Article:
(Reuters) – Ohio Governor Mike DeWine proposed a “red flag” law that would allow authorities to take guns away from people who may harm themselves or others, responding to pressure for him to “do something” after a mass shooting in Dayton that killed nine people.
Ohio Governor Mike DeWine reacts as vigil attendees shout “Do Something” while he was speaking at a vigil at the scene after a mass shooting in Dayton, Ohio, U.S. August 4, 2019. REUTERS/Bryan Woolston
The Republican governor said he supported legislation that would allow judges to temporarily confiscate guns from individuals believed by police or their relatives to be a danger, and to provide them with mental health treatment.
“We have an obligation to each other,” DeWine said at a news briefing. “If someone is showing signs of trouble or problems, we must help and we must not turn away.”
DeWine spoke three days after a gunman wearing body armor and a mask opened fire in a crowded Dayton, Ohio, neighborhood known for its nightlife early on Sunday. It was the second deadly U.S. mass shooting in less than a day.
The governor was heckled on Sunday night as he spoke at a vigil for the victims of the rampage. Protesters repeatedly chanted “Do something!,” a reference to perceived state and federal inaction to curb U.S. gun violence.
“Some chanted ‘Do something!’ and they’re absolutely right,” DeWine said on Tuesday. “We must do something, and that is exactly what we’re going to do.”
Gun control is one of the most divisive issues in American politics. Supporters of tighter restrictions say they are necessary to staunch a U.S. epidemic of gun violence, while opponents believe more controls would violate gun ownership rights under the U.S. Constitution’s Second Amendment.
In an address to the nation on Monday, President Donald Trump also backed “red flag” laws to allow guns to be taken away from dangerous individuals. Seventeen states and the District of Columbia currently have such laws in place, according to the Giffords gun-control group.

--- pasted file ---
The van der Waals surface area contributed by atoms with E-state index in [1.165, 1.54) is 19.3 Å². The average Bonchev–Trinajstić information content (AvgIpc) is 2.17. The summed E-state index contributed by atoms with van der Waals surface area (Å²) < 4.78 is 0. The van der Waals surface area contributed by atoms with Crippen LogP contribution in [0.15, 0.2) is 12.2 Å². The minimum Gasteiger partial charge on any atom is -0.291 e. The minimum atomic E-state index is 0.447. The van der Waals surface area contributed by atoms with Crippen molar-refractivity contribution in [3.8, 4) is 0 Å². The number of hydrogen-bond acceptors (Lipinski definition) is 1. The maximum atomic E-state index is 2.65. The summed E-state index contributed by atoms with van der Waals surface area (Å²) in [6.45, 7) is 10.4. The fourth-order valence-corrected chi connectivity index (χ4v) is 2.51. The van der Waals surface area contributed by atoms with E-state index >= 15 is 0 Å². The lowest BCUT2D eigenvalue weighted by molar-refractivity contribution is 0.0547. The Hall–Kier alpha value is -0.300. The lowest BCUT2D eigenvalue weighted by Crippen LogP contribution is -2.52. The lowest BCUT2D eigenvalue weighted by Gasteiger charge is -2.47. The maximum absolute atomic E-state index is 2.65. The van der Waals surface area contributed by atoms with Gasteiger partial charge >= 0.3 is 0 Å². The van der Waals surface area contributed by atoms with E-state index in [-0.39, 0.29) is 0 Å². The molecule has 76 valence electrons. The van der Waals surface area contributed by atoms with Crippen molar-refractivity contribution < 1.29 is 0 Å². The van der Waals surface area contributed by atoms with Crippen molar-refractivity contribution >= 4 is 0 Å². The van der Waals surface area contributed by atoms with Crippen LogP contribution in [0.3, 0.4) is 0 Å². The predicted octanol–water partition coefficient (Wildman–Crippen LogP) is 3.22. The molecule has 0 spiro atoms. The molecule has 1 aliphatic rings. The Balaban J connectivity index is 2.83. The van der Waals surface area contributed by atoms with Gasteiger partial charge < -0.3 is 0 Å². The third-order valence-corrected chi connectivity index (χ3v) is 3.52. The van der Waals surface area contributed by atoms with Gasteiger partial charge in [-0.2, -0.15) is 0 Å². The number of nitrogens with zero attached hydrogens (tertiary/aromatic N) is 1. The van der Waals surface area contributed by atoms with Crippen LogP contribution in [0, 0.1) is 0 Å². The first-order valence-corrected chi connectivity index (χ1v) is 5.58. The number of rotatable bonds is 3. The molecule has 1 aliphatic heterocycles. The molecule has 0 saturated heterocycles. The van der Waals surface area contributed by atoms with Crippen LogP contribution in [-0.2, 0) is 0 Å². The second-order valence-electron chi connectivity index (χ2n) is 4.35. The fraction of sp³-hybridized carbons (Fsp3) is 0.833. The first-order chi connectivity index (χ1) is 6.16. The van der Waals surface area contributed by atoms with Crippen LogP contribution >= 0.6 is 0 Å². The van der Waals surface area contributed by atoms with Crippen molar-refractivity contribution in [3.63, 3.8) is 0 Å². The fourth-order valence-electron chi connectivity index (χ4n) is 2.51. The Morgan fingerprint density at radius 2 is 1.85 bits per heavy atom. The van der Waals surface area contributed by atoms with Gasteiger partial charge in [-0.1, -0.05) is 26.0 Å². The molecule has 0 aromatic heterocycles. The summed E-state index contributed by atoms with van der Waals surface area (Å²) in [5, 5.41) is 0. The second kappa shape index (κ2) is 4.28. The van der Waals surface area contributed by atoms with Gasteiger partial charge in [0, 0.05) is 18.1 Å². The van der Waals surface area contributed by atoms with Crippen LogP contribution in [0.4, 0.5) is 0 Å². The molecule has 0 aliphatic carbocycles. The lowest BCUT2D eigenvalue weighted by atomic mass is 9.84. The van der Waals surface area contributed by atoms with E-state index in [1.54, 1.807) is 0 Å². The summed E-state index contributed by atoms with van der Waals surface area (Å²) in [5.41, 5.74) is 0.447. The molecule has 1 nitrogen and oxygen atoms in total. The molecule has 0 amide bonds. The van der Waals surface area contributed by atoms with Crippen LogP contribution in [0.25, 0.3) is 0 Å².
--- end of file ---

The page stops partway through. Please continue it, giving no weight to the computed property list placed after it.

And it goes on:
The president proposed tighter monitoring of the internet, mental health reform and wider use of the death penalty in response to the two mass shootings over the weekend that left 32 people dead in Texas and Ohio.
Police named the Ohio gunman as Connor Betts, a 24-year-old white male from Bellbrook, Ohio, and said he was armed with an assault-style rifle fitted with an extended drum magazine that could hold 100 rounds.
The killings in Dayton began at around 1 a.m. on Sunday in the city’s Oregon District and ended rapidly when nearby police moved in and shot Betts dead. At least 14 people were wounded by gunfire, while others were injured as they fled. Six of the nine people killed were black.
The gunman shot at least 41 bullets in the seconds before he was killed, Dayton Police Chief Richard Biehl told reporters on Monday. Police officers ended the rampage in about 30 seconds, Biehl said on Sunday.
Investigators were still trying to determine a motive, Biehl said. FBI agents were helping police.
The shooting in Dayton, a riverfront city of about 140,000 people in southwestern Ohio, took place just 13 hours after a mass shooting at a Walmart store in El Paso, Texas, where 22 people were killed. The 21-year-old suspect in that shooting was arrested.
Sunday’s massacre occurred a week after a teenager killed three people with an assault rifle at a food festival in Northern California before taking his own life.
Reporting by Matthew Lavietes in New York; editing by Jonathan Oatis